It seems Tony Stark isn’t the only one going home. Jeremy White, the radio kid from Kahnawake who left The Beat for Virgin Radio in Edmonton earlier this year, is coming home to his old overnight shift.
Did things not work out in Edmonton? It wasn’t that, White tells me, but rather he just wanted to come back home:
Everything was great in Edmonton! The station, the company, the people. Some of the nicest folk I’ve ever met and will definitely remain friends with as well as some amazing times I won’t soon forget!
I’ll be 100% honest cause there’s no reason to lie and I’m sure there’s some younglings reading this that can learn something. I got to a point where I realized I wasn’t ready for the distance. I made the move at 19 years old thinking I was ready to take on the world, I wasn’t. And I have no shame in admitting that. I’m extremely close to my family, my little brother is 12 years old and he needs his big brother around.
(Beat Program Director) Sam Zniber got in touch with me at literally the perfect time as I was going to hand in my resignation at the end of August, I wanted to give Virgin at least three months and another ratings period cause I’m not one to just jet without notice. I’ve known of Sam for a while through some mutual friends and it was a shock to actually to hear from him! This is a world renowned radio guru. I’m extremely excited to get back on The Beat and soak up every piece of knowledge Mr. Zniber has to offer!
I actually announced my departure from Virgin Edmonton the day after Tony Stark announced he was leaving Virgin Montreal, you can only imagine the amount of messages I got asking when I was starting on Virgin Montreal! Which obviously isn’t the case, was never even on the table actually.
It’s going to be nice being back on The Beat, when Leo (Da Estrela, Zniber’s predecessor) gave me my one show a week when I was 17 years old on a Wednesday night, I never would have thought all this would happen.
I’m going to learn from all of this, stay humble and continue to learn the ways of the biz to master my craft. Anyone who knows me knows how passionate I am about this industry. Eddie Van Halen once said, “You don’t play music, you live it!” Radio isn’t something you do, it’s something you live! And I thank Andre St-Amand and Sam for allowing me to continue to my dream.
It’s not often I see that kind of honesty from a radio personality. White, who’s now 20, is still very young for what he’s accomplished so far in his career. And he wouldn’t be the first radio personality to sacrifice some career advancement to stay in Montreal.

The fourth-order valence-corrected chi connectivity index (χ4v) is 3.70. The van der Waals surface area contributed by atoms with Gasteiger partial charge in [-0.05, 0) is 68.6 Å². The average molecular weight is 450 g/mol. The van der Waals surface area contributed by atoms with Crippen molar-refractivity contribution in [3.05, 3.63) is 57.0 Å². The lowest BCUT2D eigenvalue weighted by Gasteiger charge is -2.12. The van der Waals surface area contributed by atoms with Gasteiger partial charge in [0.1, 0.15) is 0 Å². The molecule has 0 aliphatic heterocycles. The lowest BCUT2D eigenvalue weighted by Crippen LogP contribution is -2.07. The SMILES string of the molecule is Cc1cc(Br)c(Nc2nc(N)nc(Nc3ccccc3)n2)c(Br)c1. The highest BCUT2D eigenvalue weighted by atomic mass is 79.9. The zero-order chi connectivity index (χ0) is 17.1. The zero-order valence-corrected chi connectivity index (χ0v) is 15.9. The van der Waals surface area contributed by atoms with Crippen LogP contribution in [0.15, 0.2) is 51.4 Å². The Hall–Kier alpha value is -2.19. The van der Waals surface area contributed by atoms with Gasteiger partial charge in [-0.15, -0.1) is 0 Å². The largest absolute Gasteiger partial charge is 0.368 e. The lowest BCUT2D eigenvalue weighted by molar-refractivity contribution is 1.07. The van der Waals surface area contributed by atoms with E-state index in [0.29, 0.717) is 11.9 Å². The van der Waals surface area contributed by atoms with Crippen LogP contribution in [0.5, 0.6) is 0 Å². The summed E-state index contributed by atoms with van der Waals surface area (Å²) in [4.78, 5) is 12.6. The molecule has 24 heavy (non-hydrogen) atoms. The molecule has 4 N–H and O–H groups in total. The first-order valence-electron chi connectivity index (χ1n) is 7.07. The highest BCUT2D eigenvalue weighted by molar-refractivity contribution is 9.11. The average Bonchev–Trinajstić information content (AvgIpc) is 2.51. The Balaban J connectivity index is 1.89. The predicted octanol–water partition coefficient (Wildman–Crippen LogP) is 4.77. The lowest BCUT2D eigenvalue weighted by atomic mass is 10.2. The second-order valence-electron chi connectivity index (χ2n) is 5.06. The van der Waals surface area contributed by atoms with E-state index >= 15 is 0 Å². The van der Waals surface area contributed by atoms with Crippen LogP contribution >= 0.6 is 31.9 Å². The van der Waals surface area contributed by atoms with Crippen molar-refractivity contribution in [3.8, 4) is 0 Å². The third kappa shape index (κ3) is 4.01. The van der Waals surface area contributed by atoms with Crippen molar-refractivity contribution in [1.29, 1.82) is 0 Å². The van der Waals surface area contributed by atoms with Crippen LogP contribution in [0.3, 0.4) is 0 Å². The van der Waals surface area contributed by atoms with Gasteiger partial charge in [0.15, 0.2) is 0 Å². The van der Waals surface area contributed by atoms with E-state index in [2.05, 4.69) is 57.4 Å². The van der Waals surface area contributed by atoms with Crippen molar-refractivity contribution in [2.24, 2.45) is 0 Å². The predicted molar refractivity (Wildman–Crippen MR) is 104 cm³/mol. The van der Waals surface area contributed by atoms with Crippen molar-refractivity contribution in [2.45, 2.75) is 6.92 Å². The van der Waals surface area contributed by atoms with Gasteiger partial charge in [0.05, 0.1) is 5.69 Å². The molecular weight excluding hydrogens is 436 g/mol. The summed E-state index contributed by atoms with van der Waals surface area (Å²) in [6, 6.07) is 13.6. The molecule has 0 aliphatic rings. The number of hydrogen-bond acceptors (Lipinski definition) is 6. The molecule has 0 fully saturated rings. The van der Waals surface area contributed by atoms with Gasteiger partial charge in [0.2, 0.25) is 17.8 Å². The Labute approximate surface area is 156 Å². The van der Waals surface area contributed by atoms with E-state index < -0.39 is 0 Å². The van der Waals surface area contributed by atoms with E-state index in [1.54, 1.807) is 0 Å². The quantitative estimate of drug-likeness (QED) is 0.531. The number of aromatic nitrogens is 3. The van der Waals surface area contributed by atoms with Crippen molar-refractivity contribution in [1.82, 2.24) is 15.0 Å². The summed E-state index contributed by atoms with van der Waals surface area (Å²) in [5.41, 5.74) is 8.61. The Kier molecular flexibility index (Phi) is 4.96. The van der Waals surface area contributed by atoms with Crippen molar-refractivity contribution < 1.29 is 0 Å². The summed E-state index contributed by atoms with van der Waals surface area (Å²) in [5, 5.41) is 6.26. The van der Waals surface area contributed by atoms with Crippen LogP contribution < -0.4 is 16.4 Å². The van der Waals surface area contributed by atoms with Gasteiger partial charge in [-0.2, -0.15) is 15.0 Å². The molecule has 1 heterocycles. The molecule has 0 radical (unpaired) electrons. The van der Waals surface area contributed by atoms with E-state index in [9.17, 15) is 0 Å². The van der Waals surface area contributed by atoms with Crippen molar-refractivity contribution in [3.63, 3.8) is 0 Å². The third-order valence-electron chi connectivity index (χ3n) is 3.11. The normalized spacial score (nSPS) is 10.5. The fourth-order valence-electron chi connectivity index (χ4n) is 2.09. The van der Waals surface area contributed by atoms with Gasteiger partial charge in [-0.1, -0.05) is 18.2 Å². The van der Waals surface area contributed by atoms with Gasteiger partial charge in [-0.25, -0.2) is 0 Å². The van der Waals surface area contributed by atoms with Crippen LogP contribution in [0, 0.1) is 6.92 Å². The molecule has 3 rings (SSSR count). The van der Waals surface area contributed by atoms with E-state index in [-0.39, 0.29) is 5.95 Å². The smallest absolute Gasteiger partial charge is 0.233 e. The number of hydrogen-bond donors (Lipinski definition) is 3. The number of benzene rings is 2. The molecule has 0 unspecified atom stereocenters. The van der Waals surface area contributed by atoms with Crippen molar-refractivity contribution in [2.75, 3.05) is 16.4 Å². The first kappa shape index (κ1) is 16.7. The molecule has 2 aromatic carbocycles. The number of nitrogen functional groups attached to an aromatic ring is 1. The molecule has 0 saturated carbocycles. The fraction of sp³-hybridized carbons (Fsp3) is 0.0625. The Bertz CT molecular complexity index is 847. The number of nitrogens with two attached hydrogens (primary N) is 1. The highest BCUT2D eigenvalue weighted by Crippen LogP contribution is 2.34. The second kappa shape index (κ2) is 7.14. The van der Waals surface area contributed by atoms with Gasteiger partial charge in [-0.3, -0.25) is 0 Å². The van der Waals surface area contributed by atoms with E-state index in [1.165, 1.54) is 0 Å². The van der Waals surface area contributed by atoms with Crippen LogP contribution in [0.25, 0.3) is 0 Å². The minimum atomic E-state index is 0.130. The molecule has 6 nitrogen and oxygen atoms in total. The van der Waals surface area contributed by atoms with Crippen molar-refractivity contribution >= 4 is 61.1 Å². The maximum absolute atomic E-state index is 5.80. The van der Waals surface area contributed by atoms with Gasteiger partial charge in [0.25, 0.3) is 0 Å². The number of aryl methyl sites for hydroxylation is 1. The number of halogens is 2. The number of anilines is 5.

White’s first shift back is Sunday-night-to-Monday. He takes the place of Thom Drew and Jimmy James Spencer, who have apparently been let go.
“Sadly my time at The Beat here in Montreal is done,” Spencer posted on Facebook on Nov. 20. “It was a great run (mostly) So onward and upwards and all that.” He’s currently looking for work and has posted airchecks here.
Tuesday night was the first time most people in the Montreal area got to see the new TV series Mohawk Girls, a “dramedy” produced by Tracey Deer that is set and produced in Kahnawake and airs on OMNI and APTN.
The series has bean a long time in the making, and the first season was actually shot two years ago. It got a good deal of attention when it was being produced then, and even more so now that it’s actually on the air.
I watched the first two episodes as they aired on APTN tonight, both as an amateur TV critic and as a regular TV viewer interested in good storytelling. I’m not an expert on Mohawk culture, nor am I an expert on television production, but I’ll offer some thoughts of how I personally see the series so far.
Listeners to 92.5 The Beat may have noticed that it’s no longer broadcasting its weekly All Access Weekend show with Anne-Marie Withenshaw, and that all evidence of her has been wiped from the station’s website.
Now we know that the station has decided to cancel the show as part of an apparent new direction in programming that involves on-air personalities being heard less and less. But what makes this story different from every other radio-personality-is-fired stories is that she’s responding with a lawsuit.